12 October, 2011
We Need to Talk About Kevin
by Delme Stephenson
Runtime: 112 mins Director: Lynne Ramsey
‘We Need to Talk About Kevin’ arrives to the UK already showered with critical acclaim from the Cannes film festival. The film centres on a troubled relationship between a mother and son. At its heart the film debates the idea of nature versus nurture; is Kevin born malevolent or has he been moulded into a monstrous young man? This question is reflected in two of the posters that have been released to promote the film in the UK. Both eagerly display blurbs from a number of respectable magazines and broadsheets, they absolutely glitter in five star accolades and positive pull quotes. ‘Stunning…A brilliant adaptation of my novel’ is perhaps the most notable, as it comes from Lionel Shiver whose ‘best-selling’ novel the film is based upon. Personally, I am not as enthusiastic as Shriver, ‘The Guardian’ or ‘The Times’. It seems I am clearly in the minority; back against the wall. I think I need to talk about Kevin.
It’s easy to understand why this film has garnered a lot of favourable media attention. It poses unnerving questions without having the desire to pander to the viewer. Director, Lynn Ramsey’s film reveals the events leading up to a Columbine-esque high school massacre and its aftermath. It’s told from the disturbed perspective of Eva (Tilda Swinton), the mother of Kevin (Ezra Miller), who may just be responsible for it all. Ramsey’s introduction to these events is superbly, if not remarkably directed. The first thirty minutes or so weaves fragmented, abstract moments from the past and present. Eventually these dreamlike (or nightmarish) moments coalesce into a linear narrative where we learn about the difficult and yet intriguing relationship between Eva and Kevin.
As producer and star, Tilda Swinton is simply mesmerising in the role of Eva. In one of the opening scenes she brings a level of acting that is rarely captured on screen. Sitting in a chair, facing an unseen character, she manages to bring to the surface - love, hate, disgust and fear (and so much more) in a shot that lasts no more than several seconds but languishes in the mind far after the credits roll. Swinton’s performance dominates the film; she is effortlessly able to navigate a role that takes her character through a spectrum of emotions. Ezra Miller, as the teenage Kevin of the piece displays an impressively controlled performance. Miller adds ambiguity to the character, as his Kevin bounces between mentally wounded teen to unlovable, unyielding monster. John C. Reilly’s performance as the family patriarch is problematic; however he is not to blame. His character’s blindness is frustrating, especially against the perverse love story and eternal war between Eva and Kevin. As such Reilly can only portray his character as deluded and frequently bewildered.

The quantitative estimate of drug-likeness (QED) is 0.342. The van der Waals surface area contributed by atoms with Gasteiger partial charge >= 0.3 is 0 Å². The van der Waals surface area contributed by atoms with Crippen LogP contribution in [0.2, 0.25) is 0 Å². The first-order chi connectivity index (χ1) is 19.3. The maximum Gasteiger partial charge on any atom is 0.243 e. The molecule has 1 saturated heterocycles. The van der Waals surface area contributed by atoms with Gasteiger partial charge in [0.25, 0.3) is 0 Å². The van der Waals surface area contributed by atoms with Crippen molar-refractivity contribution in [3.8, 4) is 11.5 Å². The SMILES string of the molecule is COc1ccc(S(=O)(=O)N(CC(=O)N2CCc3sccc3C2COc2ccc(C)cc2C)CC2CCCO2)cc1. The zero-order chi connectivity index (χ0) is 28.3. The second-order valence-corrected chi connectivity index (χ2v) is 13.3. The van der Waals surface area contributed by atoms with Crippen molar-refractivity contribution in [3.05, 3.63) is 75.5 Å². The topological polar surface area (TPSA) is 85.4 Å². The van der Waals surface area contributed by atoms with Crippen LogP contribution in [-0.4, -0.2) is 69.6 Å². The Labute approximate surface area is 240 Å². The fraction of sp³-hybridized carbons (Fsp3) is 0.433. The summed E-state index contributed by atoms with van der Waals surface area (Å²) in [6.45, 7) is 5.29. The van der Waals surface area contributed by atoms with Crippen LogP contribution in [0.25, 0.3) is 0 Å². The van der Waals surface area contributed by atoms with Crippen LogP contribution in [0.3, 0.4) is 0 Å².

Lynn Ramsey is a highly regarded director, her previous films ‘Ratcatcher’ and ‘Morven Callar’ are a testament to this. ‘We Need to Talk About Kevin’ is a fascinating film and Ramsey is a talented director, yet while I found the film intriguing, I also found some of her choices frustrating. In Nicolas Roeg’s, ‘Don’t Look Now’ one of the constant motifs running through the film is of the colour red. It uses this motif fantastically well. Ramsey uses the same colour, to suggest something similar - death, guilt and paranoia. However the phrase ‘overkill’ comes to mind and it’s far from subtle. Additionally, the early scenes of a young Kevin as a toddler and later as a child are overcooked. For all intents and purposes he might as well have been called Damien.
I take issue with the narrative structure; although there are vicious surprises in store for the viewer - some of the mystery is lost because of its bold beautiful introduction. I understand that the act of evil itself is not what the film is directly trying to challenge but I was not surprised with the content of the film (and I should have been!) because the transition to a linear plotline squeezes all the mystery out of the film. This is a drama/thriller, yet the thriller aspect dissipates during the second act. Again, I also had a problem with a misplaced scene in which Kevin seemingly speaks to the audience, breaking the fourth wall in the process. Its not needed, neither are the additional themes it alludes to. This is a film that doesn’t need to be direct and often missteps in its bolder moments. However the violence is exceptionally well handled. It is constantly alluded to, but is rarely shown onscreen which thankfully adds intrigue back into the piece. For all its considerable strengths, at times ‘We Need to talk About Kevin’ is as unsubtle as a Michael Bay flick.
Ultimately the world is a better place with Lynn Ramsey, Tilda Swinton and ‘We Need to Talk about Kevin’. I welcome Ramsey’s return to the director’s chair. I found this film artistically challenging and at times powerfully understated. It is a genuinely well-crafted, disturbing film that occasionally and unfortunately loses its grasp. This is not a five star film. I know I’m going against the general critical consensus here, but it simply didn’t mesmerise me as it seemingly did with everyone in Cannes.